Manvotional: The Builders

by Brett & Kate McKay on July 14, 2012 · 27 comments

in Manvotionals

The Builders

By: Henry Wadsworth Longfellow

All are architects of Fate,
Working in these walls of Time;
Some with massive deeds and great,
Some with ornaments of rhyme.

Nothing useless is, or low;
Each thing in its place is best;
And what seems but idle show
Strengthens and supports the rest.

For the structure that we raise,
Time is with materials filled;
Our to-days and yesterdays
Are the blocks with which we build.

Truly shape and fashion these;
Leave no yawning gaps between;
Think not, because no man sees,
Such things will remain unseen.

In the elder days of Art,
Builders wrought with greatest care
Each minute and unseen part;
For the Gods see everywhere.

Let us do our work as well,
Both the unseen and the seen;
Make the house, where Gods may dwell,
Beautiful, entire, and clean.

Else our lives are incomplete,
Standing in these walls of Time,
Broken stairways, where the feet
Stumble as they seek to climb.

Build to-day, then, strong and sure,
With a firm and ample base;
And ascending and secure
Shall to-morrow find its place.

Thus alone can we attain
To those turrets, where the eye
Sees the world as one vast plain,
And one boundless reach of sky.

{ 27 comments… read them below or add one }

1 Garrett July 14, 2012 at 11:30 pm

I really liked this! Thanks for posting it.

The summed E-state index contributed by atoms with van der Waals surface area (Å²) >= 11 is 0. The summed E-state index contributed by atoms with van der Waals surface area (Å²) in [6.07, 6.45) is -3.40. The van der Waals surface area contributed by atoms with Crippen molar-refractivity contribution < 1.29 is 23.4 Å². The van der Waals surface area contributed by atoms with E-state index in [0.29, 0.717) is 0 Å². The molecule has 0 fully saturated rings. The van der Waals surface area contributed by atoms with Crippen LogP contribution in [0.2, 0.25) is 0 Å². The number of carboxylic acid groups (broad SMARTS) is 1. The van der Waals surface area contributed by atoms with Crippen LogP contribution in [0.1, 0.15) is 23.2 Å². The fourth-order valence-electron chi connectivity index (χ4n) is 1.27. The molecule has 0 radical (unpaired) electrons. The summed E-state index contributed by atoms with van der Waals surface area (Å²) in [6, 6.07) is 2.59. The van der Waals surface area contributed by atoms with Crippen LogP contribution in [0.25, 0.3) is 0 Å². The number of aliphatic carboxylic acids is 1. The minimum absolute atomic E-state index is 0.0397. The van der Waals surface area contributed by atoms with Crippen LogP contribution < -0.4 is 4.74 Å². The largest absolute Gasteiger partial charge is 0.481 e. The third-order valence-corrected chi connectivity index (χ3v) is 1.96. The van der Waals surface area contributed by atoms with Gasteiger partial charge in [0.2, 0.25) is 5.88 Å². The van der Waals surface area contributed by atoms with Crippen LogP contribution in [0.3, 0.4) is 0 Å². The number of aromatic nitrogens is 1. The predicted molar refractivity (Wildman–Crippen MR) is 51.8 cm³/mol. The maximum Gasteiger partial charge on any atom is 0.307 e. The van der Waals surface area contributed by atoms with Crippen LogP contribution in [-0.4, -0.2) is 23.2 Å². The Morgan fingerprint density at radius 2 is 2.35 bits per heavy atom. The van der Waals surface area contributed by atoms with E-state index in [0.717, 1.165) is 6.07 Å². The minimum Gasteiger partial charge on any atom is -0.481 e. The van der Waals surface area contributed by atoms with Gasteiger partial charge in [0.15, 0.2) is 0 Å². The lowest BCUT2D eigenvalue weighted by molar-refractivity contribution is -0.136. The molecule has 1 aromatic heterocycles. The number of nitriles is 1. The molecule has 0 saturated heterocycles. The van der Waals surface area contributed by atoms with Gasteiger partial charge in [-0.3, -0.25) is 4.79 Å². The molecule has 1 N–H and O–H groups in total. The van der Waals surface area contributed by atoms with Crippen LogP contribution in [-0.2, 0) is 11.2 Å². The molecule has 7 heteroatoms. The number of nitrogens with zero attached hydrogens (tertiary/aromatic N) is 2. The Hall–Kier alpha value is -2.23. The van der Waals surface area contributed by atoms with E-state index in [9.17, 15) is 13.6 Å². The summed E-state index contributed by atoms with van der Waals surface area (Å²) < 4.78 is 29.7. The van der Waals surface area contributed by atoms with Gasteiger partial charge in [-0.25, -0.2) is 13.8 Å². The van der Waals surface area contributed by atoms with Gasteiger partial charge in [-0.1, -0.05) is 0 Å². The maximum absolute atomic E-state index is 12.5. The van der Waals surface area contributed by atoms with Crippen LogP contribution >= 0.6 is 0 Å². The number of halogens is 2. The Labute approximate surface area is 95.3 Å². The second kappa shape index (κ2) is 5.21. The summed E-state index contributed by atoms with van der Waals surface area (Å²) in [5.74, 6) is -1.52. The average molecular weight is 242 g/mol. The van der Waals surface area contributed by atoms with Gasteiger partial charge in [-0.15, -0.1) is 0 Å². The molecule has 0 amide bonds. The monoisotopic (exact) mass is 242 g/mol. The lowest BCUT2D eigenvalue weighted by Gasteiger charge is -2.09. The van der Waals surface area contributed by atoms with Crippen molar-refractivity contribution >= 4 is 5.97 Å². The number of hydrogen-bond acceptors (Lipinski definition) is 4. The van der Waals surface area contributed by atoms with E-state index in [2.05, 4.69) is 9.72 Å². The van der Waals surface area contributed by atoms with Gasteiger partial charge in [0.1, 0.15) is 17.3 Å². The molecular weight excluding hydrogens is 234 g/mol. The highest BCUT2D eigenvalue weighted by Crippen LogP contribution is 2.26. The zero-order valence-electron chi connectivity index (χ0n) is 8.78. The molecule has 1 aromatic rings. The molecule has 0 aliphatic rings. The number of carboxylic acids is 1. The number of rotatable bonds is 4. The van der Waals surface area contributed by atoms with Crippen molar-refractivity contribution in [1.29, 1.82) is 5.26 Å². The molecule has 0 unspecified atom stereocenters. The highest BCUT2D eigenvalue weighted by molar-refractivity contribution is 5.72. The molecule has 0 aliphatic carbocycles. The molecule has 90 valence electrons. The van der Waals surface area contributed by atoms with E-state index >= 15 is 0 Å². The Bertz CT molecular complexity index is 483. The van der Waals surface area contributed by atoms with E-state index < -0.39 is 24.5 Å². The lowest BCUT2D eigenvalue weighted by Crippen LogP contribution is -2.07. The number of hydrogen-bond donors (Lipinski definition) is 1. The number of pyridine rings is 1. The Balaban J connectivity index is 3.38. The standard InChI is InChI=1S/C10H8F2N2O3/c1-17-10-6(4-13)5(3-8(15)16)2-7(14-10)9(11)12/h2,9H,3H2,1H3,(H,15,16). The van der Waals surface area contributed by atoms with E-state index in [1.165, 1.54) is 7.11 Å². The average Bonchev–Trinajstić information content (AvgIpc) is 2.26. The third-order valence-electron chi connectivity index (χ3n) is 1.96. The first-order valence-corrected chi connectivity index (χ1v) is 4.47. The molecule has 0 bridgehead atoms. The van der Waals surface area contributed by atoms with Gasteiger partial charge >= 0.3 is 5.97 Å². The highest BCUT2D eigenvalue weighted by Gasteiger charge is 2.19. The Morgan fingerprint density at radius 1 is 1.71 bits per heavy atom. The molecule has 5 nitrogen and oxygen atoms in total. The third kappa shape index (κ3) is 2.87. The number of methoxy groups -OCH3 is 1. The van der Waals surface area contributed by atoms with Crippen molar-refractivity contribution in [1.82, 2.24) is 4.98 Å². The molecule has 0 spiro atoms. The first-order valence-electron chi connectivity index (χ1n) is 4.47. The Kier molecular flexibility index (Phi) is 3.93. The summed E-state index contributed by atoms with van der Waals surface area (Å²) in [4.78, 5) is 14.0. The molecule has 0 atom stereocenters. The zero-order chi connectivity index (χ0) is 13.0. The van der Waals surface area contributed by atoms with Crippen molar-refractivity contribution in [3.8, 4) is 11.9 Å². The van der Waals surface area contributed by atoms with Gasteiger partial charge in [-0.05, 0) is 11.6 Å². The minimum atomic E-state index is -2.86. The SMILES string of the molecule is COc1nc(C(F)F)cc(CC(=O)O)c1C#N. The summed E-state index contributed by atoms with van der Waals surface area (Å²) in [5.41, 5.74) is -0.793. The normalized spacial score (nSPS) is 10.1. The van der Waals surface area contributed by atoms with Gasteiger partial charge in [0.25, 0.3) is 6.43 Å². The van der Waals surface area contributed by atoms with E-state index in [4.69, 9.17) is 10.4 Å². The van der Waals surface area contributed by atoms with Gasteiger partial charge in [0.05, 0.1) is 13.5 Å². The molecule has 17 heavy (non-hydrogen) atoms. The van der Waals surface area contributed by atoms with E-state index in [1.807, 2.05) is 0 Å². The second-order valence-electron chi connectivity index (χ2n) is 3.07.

2 Nick July 14, 2012 at 11:55 pm

That’s very nice. I also like Wadsworth’s poem “The Village Blacksmith.”

3 Patrick July 15, 2012 at 12:08 am

Brilliant.

4 andrew July 15, 2012 at 12:38 am

It’s funny, in my office (I’m currently in school for Civil Engineering and work for my sister/neighbouring city; Waterloo,On) I have both this and The Bridge Builder by Will Allen Dromgoole, which was also featured on AoM, framed on the wall. The text is fairly small, maybe 10pt text, but they are there with my accolades and certificates. The Bridge Builder especially rings home to any engineer or architect who takes pride in their work.

5 Daniel July 15, 2012 at 1:34 am

That was so inspirational!

Thank you for sharing this.

6 Greg July 15, 2012 at 8:57 am

This is sweet encouragement to build those unseen parts with care and quality.

7 John July 15, 2012 at 10:53 am

Thanks, that was just what I needed on a Sunday morning.

8 jcard21 July 15, 2012 at 11:21 am

I always liked this poem, too.

The Builder / unknown author

I saw a group of men in my hometown.
I saw a group of men tearing a building down.
With a heave and a ho and a mighty yell,
They swung a beam and the sidewalk fell.

And I said to the foreman, “Are these men skilled.
The type you’d hire if you wanted to build?”
And he laughed and said, “Why, no indeed.”
He said, Common labor’s all I need.

For I can tear down in a day or two
What it took a builder ten years to do.”
And I thought to myself as I walked away,
“Which of these roles am I going to play?

Am I the type that constantly tears down
As I make my way, foolishly, around?
Or am I the type that’s trying to build with care,
In hopes that my organization’ll be glad I was there?”

9 JohnDean July 15, 2012 at 12:04 pm

Great find, love it. I work in the trades and wish that some of my co-workers would take this to heart, too often I’ve heard “not my house” or “nobody will see that when they put up the ceiling”. I’m posting it in the shack first thing in the morning.

10 Randall July 15, 2012 at 7:18 pm

What beautiful poem! I agree with the poem in that it is up to us to build our own fate and that we must take great care in doing so.

Thank you for sharing. :)

11 Gabe July 15, 2012 at 9:50 pm

Wow! That first stanza hit me like a truck. And the rest just kept running me over. Thanks for the post! That is one powerful message.

12 Grant July 15, 2012 at 9:51 pm

I love the poetry you put up here. I would love to see a book of just manly poems to read